Nothing About Us Without Us by David Perlmutter Book Tour and Giveaway :)


Nothing About Us Without Us:
The Adventures of the Cartoon Republican Army
by David Perlmutter
Genre: Fantasy 

Anybody who loves animated cartoons should be interested in knowing the truth about them. Which is that they have lives after the camera stops filming, and pretty interesting ones at that. This book will give you the truth about who they are and what they feel, direct from their lips. Particularly about how the leaders of the world want them out of the way, for good....



Contrary to popular belief, the word “alien” does not apply exclusively to beings from outer space. The truth is, it originally applied to anyone who was somewhat “foreign” to the normative standards of a nation, be it in dress, speech, language, social customs, behavior, or any of a million other biased and narrowly structured devices designed to separate the people who “mattered” from those who supposedly did “not” matter. And that doesn’t mean just those who assume human form. There’s a whole race of beings, who you know rather pedantically as “cartoon characters”, who have been “entertaining” you for over a century, and they’ve been treated like crap and manipulated by people to make money and careers of their own for nearly that long. That especially applies to the uniquely gifted and talented beings of television animation, the exclusive population and racist target of that rotten Orthicon enterprise. Well, not anymore, pal! After we got back from Orthicon, that interplanetary hellhole we got exiled to by a totally and completely unsympathetic U.S. government, we formed the Cartoon Republican Army to get control of their own rights and affairs. Hey, it worked for the Irish, didn’t it?

David Perlmutter is a freelance writer based in Winnipeg, Manitoba, Canada. He is the author of America Toons In: A History of Television Animation (McFarland and Co.), The Singular Adventures Of Jefferson Ball (Amazon Kindle/Smashwords), The Pups (Booklocker.com), Certain Private Conversations and Other Stories (Aurora Publishing), Honey and Salt (Scarlet Leaf Publishing), Orthicon; or, the History of a Bad Idea (Linkville Press, forthcoming), The Encyclopedia of American Animated Television Shows (Rowman and Littlefield) and Nothing About Us Without Us (Amazon Kindle Direct Prime). His short stories can be read on Curious Fictions at Curious Fictions/David Perlmutter. He can be reached on Facebook at David Perlmutter-Writer, Twitter at @DKPLJW1, and Tumblr at The Musings of David Perlmutter (yesdavidperlmutterfan).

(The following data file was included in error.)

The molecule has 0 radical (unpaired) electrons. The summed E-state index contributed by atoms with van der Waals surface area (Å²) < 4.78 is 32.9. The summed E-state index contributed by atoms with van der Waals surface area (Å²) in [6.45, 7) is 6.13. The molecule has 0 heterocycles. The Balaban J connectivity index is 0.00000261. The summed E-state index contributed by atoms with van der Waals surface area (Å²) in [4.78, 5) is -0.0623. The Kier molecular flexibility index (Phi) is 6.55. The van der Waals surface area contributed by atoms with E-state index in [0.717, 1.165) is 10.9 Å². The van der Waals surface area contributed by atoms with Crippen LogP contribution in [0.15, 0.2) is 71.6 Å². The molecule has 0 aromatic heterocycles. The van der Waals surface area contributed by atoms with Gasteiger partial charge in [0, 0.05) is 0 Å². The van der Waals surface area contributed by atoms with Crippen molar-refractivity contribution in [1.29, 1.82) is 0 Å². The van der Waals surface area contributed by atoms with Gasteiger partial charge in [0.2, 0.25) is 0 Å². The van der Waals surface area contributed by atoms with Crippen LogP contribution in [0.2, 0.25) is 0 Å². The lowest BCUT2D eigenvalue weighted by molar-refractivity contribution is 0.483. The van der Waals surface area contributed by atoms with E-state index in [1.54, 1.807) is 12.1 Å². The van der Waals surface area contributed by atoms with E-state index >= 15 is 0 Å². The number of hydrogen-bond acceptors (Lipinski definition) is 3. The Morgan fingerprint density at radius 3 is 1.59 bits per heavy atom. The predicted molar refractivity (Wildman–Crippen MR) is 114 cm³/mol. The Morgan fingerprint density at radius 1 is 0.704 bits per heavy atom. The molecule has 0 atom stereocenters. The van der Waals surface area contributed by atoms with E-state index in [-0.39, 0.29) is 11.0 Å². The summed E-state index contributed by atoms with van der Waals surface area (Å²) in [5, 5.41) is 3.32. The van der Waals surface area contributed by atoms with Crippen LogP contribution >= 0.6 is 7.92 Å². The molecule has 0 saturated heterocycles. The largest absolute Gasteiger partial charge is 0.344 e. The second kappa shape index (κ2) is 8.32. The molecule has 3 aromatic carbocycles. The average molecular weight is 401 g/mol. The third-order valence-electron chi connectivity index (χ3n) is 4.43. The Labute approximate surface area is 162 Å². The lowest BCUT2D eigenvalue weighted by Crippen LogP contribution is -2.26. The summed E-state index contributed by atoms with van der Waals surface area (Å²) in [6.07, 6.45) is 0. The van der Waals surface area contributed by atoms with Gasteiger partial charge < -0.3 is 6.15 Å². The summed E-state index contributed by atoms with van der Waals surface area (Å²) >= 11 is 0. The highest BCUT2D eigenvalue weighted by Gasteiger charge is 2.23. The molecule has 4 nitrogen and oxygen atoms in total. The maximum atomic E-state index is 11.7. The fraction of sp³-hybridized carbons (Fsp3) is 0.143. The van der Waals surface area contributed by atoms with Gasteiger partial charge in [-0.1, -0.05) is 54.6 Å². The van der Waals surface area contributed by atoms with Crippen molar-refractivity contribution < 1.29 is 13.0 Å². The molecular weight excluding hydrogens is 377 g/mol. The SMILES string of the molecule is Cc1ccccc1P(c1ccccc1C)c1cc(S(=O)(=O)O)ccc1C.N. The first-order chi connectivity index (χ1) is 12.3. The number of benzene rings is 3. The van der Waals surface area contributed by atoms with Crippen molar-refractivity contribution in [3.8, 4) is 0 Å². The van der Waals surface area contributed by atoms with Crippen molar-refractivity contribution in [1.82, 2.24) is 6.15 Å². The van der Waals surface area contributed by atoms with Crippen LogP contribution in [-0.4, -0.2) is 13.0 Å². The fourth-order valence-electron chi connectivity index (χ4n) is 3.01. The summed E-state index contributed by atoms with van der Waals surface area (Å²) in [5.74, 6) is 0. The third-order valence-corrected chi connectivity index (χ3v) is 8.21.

What is something unique/quirky about you?
I have Asperger’s Syndrome. I was diagnosed at a very young age. I wouldn’t classify it as a disability, but as a mild mental disorder, since I am still capable of doing most things other people can. I may do them in a slightly different way, but they still get done.

What are some of your pet peeves?
Loud noises that are not music, people using their cell phones and ignoring other people in public, and people saying and doing things that are wrong while believing incorrectly that are right.

Where were you born/grew up at?
Winnipeg, Manitoba, Canada. I haven’t lived anywhere else in my life, which I suspect is rarer than it used to be. Originally I lived in the West End on Sherbrook Street, then moved to Somerville Avenue in Fort Garry, then lived 28 (!) years on Montrose Street in River Heights, and now live with my parents in a condo on Victor Lewis Drive in Lindenwoods.

If you knew you'd die tomorrow, how would you spend your last day?
Quietly, at home, waiting for the end to come, preferably in my sleep.

Who is your hero and why?
Dr. Martin Luther King, Jr. He was one of the most thoughtful and compassionate men who ever lived, and one of history’s greatest orators. In a terrible and violent time in American history, he seemed to be the sole voice of reason, especially looking at him now. If he had not been assassinated, I suspect his influence on the world would be even greater than it is now, and we would all be living in better circumstances because of that..

What kind of world ruler would you be?
Benevolent, fair, just and kind. The best ones in all of history had those qualities.

What are you passionate about these days?
What I’ve always been passionate about: animation, music, literature, movies and TV. Particularly in trying to show how others how important they are through my own non-fiction and fiction writing, because some people still don’t get that about any of them.

What do you do to unwind and relax?
Listen to the radio (chiefly the CBC) and music, mostly.

Describe yourself in 5 words or less!
Eager to please.

When did you first consider yourself a writer?
I always knew writing was going to play a role in something I did professionally, but it wasn’t really until I sold my first story in 2009 that I knew it could be a career for me, even just a part-time one.

Do you have a favorite movie?
Yes. “Blazing Saddles”. I thought it was brilliant the first time I saw it, and I still think that it’s one of the funniest and most audacious comedies ever made in Hollywood. Mel Brooks is one of the few people in the world I can truly say that I idolize, and I have always tried to follow the example he set for me in that movie with what I write now.